On the rains, we usually take coupe--a four person "room" on an overnight train. At first, not knowing the language, culture, etc... it was easier to fend of two other people as opposed to many more that you find in Platskart--a full carriage of beds with no divisions. We had received advice when we first got her that we had to try Platskart at least once. It was an experience. Recently, a few of our friends had taken Platskart pretty much across the country and spoke fairly favorably of it (as favorably as you can get about a noisy, bumpy, overnight ride). So, on our way to and from Khmelnytsky (where we worked in a fairly unsuccessful summer camp), we decided to try Platskart. It was well worth it not only for the presence of so many people--which makes getting away from one quite simple--but also for the kind people whom we met on the train.
On the platform, we walked the seeming mile length of the train toward our carriage. We showed the conductor our tickets and boarded. My seat was taken by a large woman and her small child. it was daytime, and I wasn't going to use the bed, so I didn't bother trying to sit in my exact seat--as the American in me is wont to do. I sat with Karen on her bed--which folded up in the middle to create a little, uncomfortable table. The carriage was half full, and we found ourselves sitting across from one of the only full berths on the train. there sat a family headed to Simferopol, in Crimea. After a few hours, the mother of the family discovered that we could speak Ukrainian and engaged us in a very pleasant conversation. We talked about the weather, the lack of farms in Ukraine (which was strange as, while we talked, we rolled past 18 billion farms), and some ukrainian literary figures. Normal and pleasant.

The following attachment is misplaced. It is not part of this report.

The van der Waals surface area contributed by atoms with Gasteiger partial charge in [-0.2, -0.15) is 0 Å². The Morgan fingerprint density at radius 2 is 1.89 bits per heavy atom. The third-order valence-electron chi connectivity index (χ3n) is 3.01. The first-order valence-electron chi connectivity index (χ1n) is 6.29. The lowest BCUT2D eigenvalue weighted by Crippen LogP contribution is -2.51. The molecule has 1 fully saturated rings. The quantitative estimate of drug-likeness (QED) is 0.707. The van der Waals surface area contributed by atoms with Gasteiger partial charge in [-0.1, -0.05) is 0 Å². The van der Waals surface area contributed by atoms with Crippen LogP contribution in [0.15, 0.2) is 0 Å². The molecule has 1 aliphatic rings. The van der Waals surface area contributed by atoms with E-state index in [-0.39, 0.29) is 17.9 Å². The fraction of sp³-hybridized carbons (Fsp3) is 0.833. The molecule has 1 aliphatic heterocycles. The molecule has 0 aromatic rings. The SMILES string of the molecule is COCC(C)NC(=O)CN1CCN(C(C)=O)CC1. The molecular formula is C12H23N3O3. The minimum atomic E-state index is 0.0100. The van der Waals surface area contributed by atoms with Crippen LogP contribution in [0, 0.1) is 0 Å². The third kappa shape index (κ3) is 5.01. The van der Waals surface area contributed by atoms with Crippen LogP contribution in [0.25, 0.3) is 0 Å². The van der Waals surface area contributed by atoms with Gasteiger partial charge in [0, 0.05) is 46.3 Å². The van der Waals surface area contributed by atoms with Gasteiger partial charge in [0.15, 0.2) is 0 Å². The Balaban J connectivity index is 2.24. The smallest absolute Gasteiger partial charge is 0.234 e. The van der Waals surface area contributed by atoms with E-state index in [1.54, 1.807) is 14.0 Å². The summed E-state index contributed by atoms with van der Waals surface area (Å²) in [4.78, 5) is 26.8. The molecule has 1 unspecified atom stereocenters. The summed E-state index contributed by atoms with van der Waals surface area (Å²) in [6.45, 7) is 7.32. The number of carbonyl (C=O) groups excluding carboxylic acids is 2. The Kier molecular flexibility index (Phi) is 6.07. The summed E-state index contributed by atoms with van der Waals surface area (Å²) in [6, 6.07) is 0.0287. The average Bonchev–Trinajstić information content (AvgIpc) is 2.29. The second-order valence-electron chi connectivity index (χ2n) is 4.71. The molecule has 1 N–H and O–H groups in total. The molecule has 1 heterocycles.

Pleasant because the woman didn't treat us like three year olds because we still can't navigate the genitive case.
Pleasant because she didn't treat us like a novelty because we were Americans who spoke Ukrainian and not Russian.
Pleasant because she treated us normally like we were normal people normally riding on a normal train.
Unfortunately, that's kind of rare. Usually, we feel like fish in a bowl. Googled at because we're American. Because we speak Ukrainian. Because we don't understand Russian. Because we're here at all.
But she treated us like normal people, and I thank her for that.